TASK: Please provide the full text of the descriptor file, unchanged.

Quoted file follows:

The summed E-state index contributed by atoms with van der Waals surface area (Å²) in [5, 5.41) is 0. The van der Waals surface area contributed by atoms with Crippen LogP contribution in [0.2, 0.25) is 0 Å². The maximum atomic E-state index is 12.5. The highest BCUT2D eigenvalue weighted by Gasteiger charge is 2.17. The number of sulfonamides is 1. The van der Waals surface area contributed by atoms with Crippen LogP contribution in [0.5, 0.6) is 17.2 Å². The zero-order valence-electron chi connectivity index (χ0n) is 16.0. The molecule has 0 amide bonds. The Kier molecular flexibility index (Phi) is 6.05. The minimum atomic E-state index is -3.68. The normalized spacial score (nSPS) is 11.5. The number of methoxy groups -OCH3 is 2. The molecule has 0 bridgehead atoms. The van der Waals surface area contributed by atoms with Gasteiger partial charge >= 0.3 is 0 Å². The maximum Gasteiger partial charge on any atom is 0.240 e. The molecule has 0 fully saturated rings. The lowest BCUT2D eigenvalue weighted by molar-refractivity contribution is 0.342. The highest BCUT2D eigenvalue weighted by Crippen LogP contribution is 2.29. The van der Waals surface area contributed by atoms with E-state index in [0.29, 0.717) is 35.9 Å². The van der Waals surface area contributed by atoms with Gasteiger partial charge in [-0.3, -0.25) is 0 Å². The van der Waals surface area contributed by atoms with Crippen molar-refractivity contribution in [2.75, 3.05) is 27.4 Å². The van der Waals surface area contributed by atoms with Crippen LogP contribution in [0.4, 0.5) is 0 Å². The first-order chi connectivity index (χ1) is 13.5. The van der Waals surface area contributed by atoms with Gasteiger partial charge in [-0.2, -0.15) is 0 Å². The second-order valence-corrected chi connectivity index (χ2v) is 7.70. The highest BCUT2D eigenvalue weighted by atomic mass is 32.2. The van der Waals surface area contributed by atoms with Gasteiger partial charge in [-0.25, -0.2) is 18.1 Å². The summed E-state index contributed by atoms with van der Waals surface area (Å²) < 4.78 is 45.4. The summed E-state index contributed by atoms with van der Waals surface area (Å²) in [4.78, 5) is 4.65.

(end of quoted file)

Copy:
The summed E-state index contributed by atoms with van der Waals surface area (Å²) in [5, 5.41) is 0. The van der Waals surface area contributed by atoms with Crippen LogP contribution in [0.2, 0.25) is 0 Å². The maximum atomic E-state index is 12.5. The highest BCUT2D eigenvalue weighted by Gasteiger charge is 2.17. The number of sulfonamides is 1. The van der Waals surface area contributed by atoms with Crippen LogP contribution in [0.5, 0.6) is 17.2 Å². The zero-order valence-electron chi connectivity index (χ0n) is 16.0. The molecule has 0 amide bonds. The Kier molecular flexibility index (Phi) is 6.05. The minimum atomic E-state index is -3.68. The normalized spacial score (nSPS) is 11.5. The number of methoxy groups -OCH3 is 2. The molecule has 0 bridgehead atoms. The van der Waals surface area contributed by atoms with Gasteiger partial charge >= 0.3 is 0 Å². The maximum Gasteiger partial charge on any atom is 0.240 e. The molecule has 0 fully saturated rings. The lowest BCUT2D eigenvalue weighted by molar-refractivity contribution is 0.342. The highest BCUT2D eigenvalue weighted by Crippen LogP contribution is 2.29. The van der Waals surface area contributed by atoms with E-state index in [0.29, 0.717) is 35.9 Å². The van der Waals surface area contributed by atoms with Gasteiger partial charge in [-0.3, -0.25) is 0 Å². The van der Waals surface area contributed by atoms with Crippen molar-refractivity contribution in [2.75, 3.05) is 27.4 Å². The van der Waals surface area contributed by atoms with Crippen LogP contribution in [0.4, 0.5) is 0 Å². The first-order chi connectivity index (χ1) is 13.5. The van der Waals surface area contributed by atoms with Gasteiger partial charge in [-0.2, -0.15) is 0 Å². The second-order valence-corrected chi connectivity index (χ2v) is 7.70. The highest BCUT2D eigenvalue weighted by atomic mass is 32.2. The van der Waals surface area contributed by atoms with Gasteiger partial charge in [-0.25, -0.2) is 18.1 Å². The summed E-state index contributed by atoms with van der Waals surface area (Å²) < 4.78 is 45.4. The summed E-state index contributed by atoms with van der Waals surface area (Å²) in [4.78, 5) is 4.65.